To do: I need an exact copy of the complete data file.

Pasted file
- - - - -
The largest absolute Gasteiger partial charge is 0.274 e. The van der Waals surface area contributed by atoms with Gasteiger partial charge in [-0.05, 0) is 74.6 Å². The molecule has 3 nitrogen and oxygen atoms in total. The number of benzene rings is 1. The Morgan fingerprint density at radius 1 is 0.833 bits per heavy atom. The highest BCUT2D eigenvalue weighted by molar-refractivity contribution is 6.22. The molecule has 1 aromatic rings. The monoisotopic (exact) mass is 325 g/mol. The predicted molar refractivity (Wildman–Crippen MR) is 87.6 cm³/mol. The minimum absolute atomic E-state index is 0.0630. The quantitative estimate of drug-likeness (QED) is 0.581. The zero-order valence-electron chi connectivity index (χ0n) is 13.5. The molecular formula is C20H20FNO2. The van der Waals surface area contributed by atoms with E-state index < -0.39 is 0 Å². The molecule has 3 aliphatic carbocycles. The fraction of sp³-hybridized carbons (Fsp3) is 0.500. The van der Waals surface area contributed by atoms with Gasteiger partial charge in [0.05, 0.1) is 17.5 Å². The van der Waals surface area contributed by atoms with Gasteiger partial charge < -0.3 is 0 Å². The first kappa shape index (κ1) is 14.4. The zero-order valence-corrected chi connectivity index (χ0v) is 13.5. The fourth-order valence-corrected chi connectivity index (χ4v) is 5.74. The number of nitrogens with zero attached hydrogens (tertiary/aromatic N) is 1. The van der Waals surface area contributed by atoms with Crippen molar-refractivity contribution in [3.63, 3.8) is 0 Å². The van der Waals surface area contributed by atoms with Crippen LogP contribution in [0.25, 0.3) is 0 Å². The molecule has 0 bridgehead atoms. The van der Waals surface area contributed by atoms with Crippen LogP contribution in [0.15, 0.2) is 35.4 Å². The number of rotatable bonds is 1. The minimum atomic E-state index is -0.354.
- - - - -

The largest absolute Gasteiger partial charge is 0.274 e. The van der Waals surface area contributed by atoms with Gasteiger partial charge in [-0.05, 0) is 74.6 Å². The molecule has 3 nitrogen and oxygen atoms in total. The number of benzene rings is 1. The Morgan fingerprint density at radius 1 is 0.833 bits per heavy atom. The highest BCUT2D eigenvalue weighted by molar-refractivity contribution is 6.22. The molecule has 1 aromatic rings. The monoisotopic (exact) mass is 325 g/mol. The predicted molar refractivity (Wildman–Crippen MR) is 87.6 cm³/mol. The minimum absolute atomic E-state index is 0.0630. The quantitative estimate of drug-likeness (QED) is 0.581. The zero-order valence-electron chi connectivity index (χ0n) is 13.5. The molecular formula is C20H20FNO2. The van der Waals surface area contributed by atoms with E-state index < -0.39 is 0 Å². The molecule has 3 aliphatic carbocycles. The fraction of sp³-hybridized carbons (Fsp3) is 0.500. The van der Waals surface area contributed by atoms with Gasteiger partial charge in [0.05, 0.1) is 17.5 Å². The van der Waals surface area contributed by atoms with Gasteiger partial charge < -0.3 is 0 Å². The first kappa shape index (κ1) is 14.4. The zero-order valence-corrected chi connectivity index (χ0v) is 13.5. The fourth-order valence-corrected chi connectivity index (χ4v) is 5.74. The number of nitrogens with zero attached hydrogens (tertiary/aromatic N) is 1. The van der Waals surface area contributed by atoms with Crippen molar-refractivity contribution in [3.63, 3.8) is 0 Å². The van der Waals surface area contributed by atoms with Crippen LogP contribution in [0.25, 0.3) is 0 Å². The molecule has 0 bridgehead atoms. The van der Waals surface area contributed by atoms with Crippen LogP contribution in [0.15, 0.2) is 35.4 Å². The number of rotatable bonds is 1. The minimum atomic E-state index is -0.354.